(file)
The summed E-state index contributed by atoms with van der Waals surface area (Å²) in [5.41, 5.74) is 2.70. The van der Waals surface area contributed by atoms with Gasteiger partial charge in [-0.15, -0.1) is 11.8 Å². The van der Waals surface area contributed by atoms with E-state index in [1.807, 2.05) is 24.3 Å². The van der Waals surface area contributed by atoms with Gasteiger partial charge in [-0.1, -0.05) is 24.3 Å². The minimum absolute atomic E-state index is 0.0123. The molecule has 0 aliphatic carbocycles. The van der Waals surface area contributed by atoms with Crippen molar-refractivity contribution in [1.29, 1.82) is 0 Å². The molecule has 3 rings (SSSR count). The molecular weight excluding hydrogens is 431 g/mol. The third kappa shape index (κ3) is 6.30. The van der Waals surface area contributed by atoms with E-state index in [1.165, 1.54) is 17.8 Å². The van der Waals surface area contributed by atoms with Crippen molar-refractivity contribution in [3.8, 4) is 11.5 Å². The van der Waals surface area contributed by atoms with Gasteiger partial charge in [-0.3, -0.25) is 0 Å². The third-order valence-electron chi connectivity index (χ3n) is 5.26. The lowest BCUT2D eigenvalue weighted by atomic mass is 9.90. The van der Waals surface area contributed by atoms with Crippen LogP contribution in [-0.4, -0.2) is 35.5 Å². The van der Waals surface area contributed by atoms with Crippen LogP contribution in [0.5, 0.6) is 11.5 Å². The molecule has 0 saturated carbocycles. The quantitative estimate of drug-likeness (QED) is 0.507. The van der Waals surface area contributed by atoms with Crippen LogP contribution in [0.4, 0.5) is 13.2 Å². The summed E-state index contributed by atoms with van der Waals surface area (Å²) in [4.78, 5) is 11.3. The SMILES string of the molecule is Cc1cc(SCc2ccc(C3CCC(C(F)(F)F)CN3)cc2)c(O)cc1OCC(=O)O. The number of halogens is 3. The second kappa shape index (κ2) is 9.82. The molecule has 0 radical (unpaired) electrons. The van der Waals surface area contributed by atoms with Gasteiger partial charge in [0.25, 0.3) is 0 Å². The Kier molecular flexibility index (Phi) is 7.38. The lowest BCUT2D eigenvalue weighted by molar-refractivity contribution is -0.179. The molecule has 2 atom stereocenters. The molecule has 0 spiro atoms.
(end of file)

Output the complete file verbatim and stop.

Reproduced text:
The summed E-state index contributed by atoms with van der Waals surface area (Å²) in [5.41, 5.74) is 2.70. The van der Waals surface area contributed by atoms with Gasteiger partial charge in [-0.15, -0.1) is 11.8 Å². The van der Waals surface area contributed by atoms with E-state index in [1.807, 2.05) is 24.3 Å². The van der Waals surface area contributed by atoms with Gasteiger partial charge in [-0.1, -0.05) is 24.3 Å². The minimum absolute atomic E-state index is 0.0123. The molecule has 0 aliphatic carbocycles. The van der Waals surface area contributed by atoms with Crippen molar-refractivity contribution in [1.29, 1.82) is 0 Å². The molecule has 3 rings (SSSR count). The molecular weight excluding hydrogens is 431 g/mol. The third kappa shape index (κ3) is 6.30. The van der Waals surface area contributed by atoms with E-state index in [1.165, 1.54) is 17.8 Å². The van der Waals surface area contributed by atoms with Crippen molar-refractivity contribution in [3.8, 4) is 11.5 Å². The van der Waals surface area contributed by atoms with Gasteiger partial charge in [-0.3, -0.25) is 0 Å². The third-order valence-electron chi connectivity index (χ3n) is 5.26. The lowest BCUT2D eigenvalue weighted by atomic mass is 9.90. The van der Waals surface area contributed by atoms with Crippen LogP contribution in [-0.4, -0.2) is 35.5 Å². The van der Waals surface area contributed by atoms with Crippen LogP contribution in [0.5, 0.6) is 11.5 Å². The molecule has 0 saturated carbocycles. The quantitative estimate of drug-likeness (QED) is 0.507. The van der Waals surface area contributed by atoms with Crippen LogP contribution in [0.4, 0.5) is 13.2 Å². The summed E-state index contributed by atoms with van der Waals surface area (Å²) in [4.78, 5) is 11.3. The SMILES string of the molecule is Cc1cc(SCc2ccc(C3CCC(C(F)(F)F)CN3)cc2)c(O)cc1OCC(=O)O. The number of halogens is 3. The second kappa shape index (κ2) is 9.82. The molecule has 0 radical (unpaired) electrons. The van der Waals surface area contributed by atoms with Gasteiger partial charge in [0.25, 0.3) is 0 Å². The Kier molecular flexibility index (Phi) is 7.38. The lowest BCUT2D eigenvalue weighted by molar-refractivity contribution is -0.179. The molecule has 2 atom stereocenters. The molecule has 0 spiro atoms.